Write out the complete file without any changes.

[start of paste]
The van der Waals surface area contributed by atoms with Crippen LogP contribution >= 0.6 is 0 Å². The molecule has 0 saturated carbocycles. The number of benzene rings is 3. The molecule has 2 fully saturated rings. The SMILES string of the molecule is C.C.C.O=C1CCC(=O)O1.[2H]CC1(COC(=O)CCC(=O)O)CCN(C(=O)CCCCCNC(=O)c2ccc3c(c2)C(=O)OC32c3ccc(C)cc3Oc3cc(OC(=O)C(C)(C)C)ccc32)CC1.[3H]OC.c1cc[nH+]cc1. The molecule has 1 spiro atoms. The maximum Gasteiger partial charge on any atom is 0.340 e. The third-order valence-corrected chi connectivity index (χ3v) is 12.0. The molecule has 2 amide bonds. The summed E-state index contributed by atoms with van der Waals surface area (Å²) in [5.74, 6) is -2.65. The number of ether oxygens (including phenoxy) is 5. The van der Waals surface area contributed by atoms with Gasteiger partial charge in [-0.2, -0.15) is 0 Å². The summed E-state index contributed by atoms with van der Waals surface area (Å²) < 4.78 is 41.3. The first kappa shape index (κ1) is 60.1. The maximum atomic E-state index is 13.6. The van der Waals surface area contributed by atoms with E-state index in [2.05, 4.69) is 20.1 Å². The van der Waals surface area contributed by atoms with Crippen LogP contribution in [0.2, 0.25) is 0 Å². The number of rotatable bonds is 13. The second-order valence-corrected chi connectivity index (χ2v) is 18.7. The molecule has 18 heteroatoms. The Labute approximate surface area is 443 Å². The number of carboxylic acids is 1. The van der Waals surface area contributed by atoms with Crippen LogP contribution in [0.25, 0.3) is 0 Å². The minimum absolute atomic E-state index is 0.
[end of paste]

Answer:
The van der Waals surface area contributed by atoms with Crippen LogP contribution >= 0.6 is 0 Å². The molecule has 0 saturated carbocycles. The number of benzene rings is 3. The molecule has 2 fully saturated rings. The SMILES string of the molecule is C.C.C.O=C1CCC(=O)O1.[2H]CC1(COC(=O)CCC(=O)O)CCN(C(=O)CCCCCNC(=O)c2ccc3c(c2)C(=O)OC32c3ccc(C)cc3Oc3cc(OC(=O)C(C)(C)C)ccc32)CC1.[3H]OC.c1cc[nH+]cc1. The molecule has 1 spiro atoms. The maximum Gasteiger partial charge on any atom is 0.340 e. The third-order valence-corrected chi connectivity index (χ3v) is 12.0. The molecule has 2 amide bonds. The summed E-state index contributed by atoms with van der Waals surface area (Å²) in [5.74, 6) is -2.65. The number of ether oxygens (including phenoxy) is 5. The van der Waals surface area contributed by atoms with Gasteiger partial charge in [-0.2, -0.15) is 0 Å². The summed E-state index contributed by atoms with van der Waals surface area (Å²) < 4.78 is 41.3. The first kappa shape index (κ1) is 60.1. The maximum atomic E-state index is 13.6. The van der Waals surface area contributed by atoms with E-state index in [2.05, 4.69) is 20.1 Å². The van der Waals surface area contributed by atoms with Crippen LogP contribution in [0.2, 0.25) is 0 Å². The number of rotatable bonds is 13. The second-order valence-corrected chi connectivity index (χ2v) is 18.7. The molecule has 18 heteroatoms. The Labute approximate surface area is 443 Å². The number of carboxylic acids is 1. The van der Waals surface area contributed by atoms with Crippen LogP contribution in [0.25, 0.3) is 0 Å². The minimum absolute atomic E-state index is 0.